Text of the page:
If someone reports a bad smell, just how do you go about checking that out? Do you think to yourself  "Well they wouldn't have reported it if there hadn't been a significant odour? We'd better look until we find something".  Do you then tear the lining out and really go for it with conviction. Or do you just power up the systems, turn off the circulation and do a sniff check? If you don't smell anything it's as easy as a "No fault found" write-up. Engineering just cannot justify chasing will-o-the-wisps when the aircraft isn't scheduled for any maintenance down-time.

You have to wonder what the McDD MD11 maintenance manual says specifically about chasing down reported smells. What's the betting that it doesn't say anything?

Why would you get a bad smell six days after the bus-tie relay swap-out and then why would it go away of its own accord? Aircraft in flight are subjected to a myriad of forces. There's the high-frequency vibration of its aerodynamic passage (as varied by the engines' resonant notes). You can see that by simply holding a glass of liquid and allowing it to gently touch the window. You'll see concentric ripples of small amplitude all very close together. That's the vibration that causes wire chafing over very long periods (it contributes to the wiring insulation's aging characteristics). If you then hit turbulence you'll have some very low freq but high amplitude vibration. That, together with fuselage and wing flexing, can cause whole wire bundles to reposition (albeit just a few mms). And of course you've got the additional "turbulence" of landing forces as transmitted through the airframe. You also have the operation of systems and the opening and closure of doors that can impinge upon wiring bundles. You only need to achieve a conjunction (i.e. make & break) over a few millimetres between insulation-damaged wires in order to initiate arcing. Once the initial smelly damage has occurred, vibration may then move the wires apart and the arcing may cease. However damage has been done and the next time that they are moved back into close conjunction the process starts anew (and the damage spreads). Because of the forced air circulation both above and beneath the cabin lining,  localising it is a real task requiring great thoroughness. I'd like to know precisely what the response was to this report of smoke. Was it nominal or was it very thorough? How thorough is very thorough? Is that sufficiently thorough? Is not a bad smell a sufficient prompt for great thoroughness. Obviously it would be now (but was it ever thus?). Read an example here of just how you can be caught out. It was sheer Luck in this instance that they found this fire damage before the aircraft flew again.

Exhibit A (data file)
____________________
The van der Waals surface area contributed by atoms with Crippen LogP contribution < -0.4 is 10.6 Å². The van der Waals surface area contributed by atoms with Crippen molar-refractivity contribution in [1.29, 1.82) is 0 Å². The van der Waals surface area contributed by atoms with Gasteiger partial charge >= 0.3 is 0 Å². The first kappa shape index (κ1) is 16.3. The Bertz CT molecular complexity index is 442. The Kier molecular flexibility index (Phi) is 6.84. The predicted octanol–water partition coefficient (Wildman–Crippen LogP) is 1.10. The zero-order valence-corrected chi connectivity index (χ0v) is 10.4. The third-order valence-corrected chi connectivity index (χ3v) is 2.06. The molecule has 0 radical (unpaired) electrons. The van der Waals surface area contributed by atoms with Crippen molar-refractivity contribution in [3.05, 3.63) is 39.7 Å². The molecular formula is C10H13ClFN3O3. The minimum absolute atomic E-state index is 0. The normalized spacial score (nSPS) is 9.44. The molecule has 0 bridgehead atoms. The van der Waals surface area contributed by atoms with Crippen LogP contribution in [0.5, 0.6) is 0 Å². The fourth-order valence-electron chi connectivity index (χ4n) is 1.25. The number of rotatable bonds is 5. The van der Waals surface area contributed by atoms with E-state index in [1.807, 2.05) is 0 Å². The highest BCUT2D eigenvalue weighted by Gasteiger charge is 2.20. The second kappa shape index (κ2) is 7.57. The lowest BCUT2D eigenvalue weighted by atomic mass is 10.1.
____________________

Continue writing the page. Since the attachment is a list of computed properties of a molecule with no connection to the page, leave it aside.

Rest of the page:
In order to re-dispatch the aircraft as soon as possible in accordance with the Minimum Equipment List (MEL), the maintenance crew manually closed the exhaust valve and fitted a 'shorting link' to remove the EICAS message. However, despite this action the warning message persisted. As part of the ensuing troubleshooting process the valve, in addition to the ECS card and an associated relay, were all replaced; however the problem persisted. By this time crew duty time limitations had intervened and so the aircraft remained overnight at LHR, enabling the maintenance crew to further investigate the problem. Wiring continuity checks were carried out and eventually an area of damaged wires was found close to, and associated with, the exhaust valve. These damaged wires had been hidden from view by having been previously installed, incorrectly, beneath the bilge thermal insulation blanket and next to the fuselage skin. It was evident that a localised fire had occurred between the outer film of the blanket and the fuselage structure.

(VH-OJD QANTAS B747-400)

What has the Boeing approach been to this question of reported smells? Is it now changed? When did it change? Does it accord sufficient priority to the reports of "bad smells". Should Flight attendants be expected to start ripping into cabin linings in flight after the flight-crew secures the air-con circulation? Or would that be too upsetting for the passengers?

But we needn't concern ourselves because:

Beatrice Tschanz, spokeswoman for Swissair, said the report is not believed to be connected to the crash. "This report was investigated, and it was proven that it had nothing to do with the cause of the crash," she said.
More than his father had been buried today; the falling earth had covered his childhood. Glide Path

It was a pity that there was no radar to guide one across the trackless seas of life. Every man had to find his own way, steered by some secret compass of the soul.   Glide Path

Space is what stops everything from happening in the same place.